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Other than friendly neither party could not have been, since these outnumbered people arriving in what looked like large canoes did live to record their first encounter had to return to their homelands. From the east coast to the west, similar scenarios in fact echoed in cordial ways until improvidently somebody stepped on the other's toes.

But recognizing at once their common humanity though of ashen coloration and speaking in a strange tongue, the Lakota labeled the new arrival as ska wicasa or white man.

Only, based on historical fact the artistic effect of the painting brings forth the question-who found first? And if in fact one was last one found, although at this late date this line of inquiry seems inconsiderable.

From the native viewpoint, the Lakota (Seneca, Hopi, Umatilla, Ute, put your own Native Nation Here) were always here. In fact the experience of the Hopi states the relevant human movements have been vertical rather than horizontal. Of their continuing journeys up through several worlds, the Hopi oral records reveal this. Thus, being here always is the way the Native people feel. And so, in the painting, they are a welcoming party.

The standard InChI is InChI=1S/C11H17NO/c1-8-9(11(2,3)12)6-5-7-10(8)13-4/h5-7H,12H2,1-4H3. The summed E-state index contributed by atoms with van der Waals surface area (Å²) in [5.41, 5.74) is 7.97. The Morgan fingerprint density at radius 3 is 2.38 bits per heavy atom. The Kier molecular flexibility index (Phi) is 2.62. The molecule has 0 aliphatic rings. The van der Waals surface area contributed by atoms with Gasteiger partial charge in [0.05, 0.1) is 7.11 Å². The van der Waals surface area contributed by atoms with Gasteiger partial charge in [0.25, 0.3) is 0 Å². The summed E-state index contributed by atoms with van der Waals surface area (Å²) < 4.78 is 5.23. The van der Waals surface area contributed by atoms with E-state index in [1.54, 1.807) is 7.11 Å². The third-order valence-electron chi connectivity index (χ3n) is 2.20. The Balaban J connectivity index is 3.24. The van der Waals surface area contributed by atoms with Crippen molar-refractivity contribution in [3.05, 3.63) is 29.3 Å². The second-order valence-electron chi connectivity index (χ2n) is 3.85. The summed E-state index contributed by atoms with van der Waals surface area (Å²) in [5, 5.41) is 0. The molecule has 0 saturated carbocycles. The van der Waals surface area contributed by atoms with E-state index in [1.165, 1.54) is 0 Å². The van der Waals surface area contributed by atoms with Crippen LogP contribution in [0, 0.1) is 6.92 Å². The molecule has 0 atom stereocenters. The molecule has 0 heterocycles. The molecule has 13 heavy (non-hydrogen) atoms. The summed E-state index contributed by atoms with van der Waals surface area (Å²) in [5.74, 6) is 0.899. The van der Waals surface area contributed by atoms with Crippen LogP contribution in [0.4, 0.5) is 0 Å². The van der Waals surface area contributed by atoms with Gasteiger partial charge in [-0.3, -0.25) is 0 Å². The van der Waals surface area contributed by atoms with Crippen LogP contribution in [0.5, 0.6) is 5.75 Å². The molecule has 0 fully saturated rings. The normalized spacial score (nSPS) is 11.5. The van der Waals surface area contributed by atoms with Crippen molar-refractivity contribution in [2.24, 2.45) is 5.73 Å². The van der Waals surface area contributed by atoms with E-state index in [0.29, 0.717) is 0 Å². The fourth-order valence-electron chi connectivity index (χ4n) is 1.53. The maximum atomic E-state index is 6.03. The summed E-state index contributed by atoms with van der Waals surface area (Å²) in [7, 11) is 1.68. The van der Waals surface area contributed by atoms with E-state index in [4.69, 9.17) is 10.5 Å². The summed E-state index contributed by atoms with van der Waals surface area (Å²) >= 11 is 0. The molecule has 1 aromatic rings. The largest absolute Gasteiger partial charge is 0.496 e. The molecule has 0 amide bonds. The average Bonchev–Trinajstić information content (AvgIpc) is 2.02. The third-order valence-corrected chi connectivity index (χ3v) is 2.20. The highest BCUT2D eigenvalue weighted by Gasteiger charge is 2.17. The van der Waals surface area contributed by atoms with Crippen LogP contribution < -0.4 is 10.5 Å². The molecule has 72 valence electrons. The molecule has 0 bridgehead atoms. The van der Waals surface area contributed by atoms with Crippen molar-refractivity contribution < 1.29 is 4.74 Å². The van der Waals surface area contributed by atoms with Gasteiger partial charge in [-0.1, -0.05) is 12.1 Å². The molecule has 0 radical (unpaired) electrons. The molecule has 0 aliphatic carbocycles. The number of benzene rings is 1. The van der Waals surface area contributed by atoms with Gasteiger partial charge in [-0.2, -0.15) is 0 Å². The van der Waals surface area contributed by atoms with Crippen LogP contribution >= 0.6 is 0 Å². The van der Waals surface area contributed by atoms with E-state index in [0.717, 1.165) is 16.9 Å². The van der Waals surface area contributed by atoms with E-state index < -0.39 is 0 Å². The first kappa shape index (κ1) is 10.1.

It is only in this sense, that the Native people were always here, that these travelers to this occupied continent could be called the "discoverers", secondarily. Now, let us look at it the other way. The Lakota were not always settled here on this continent. They traveled here from some other place. Then since they were already here ahead of anyone else, they are the premier explorers of this continent now called America. Either way, only the Native people do inherit the title of original citizens, living in convert with the natural way of the beautiful and bountilful island.

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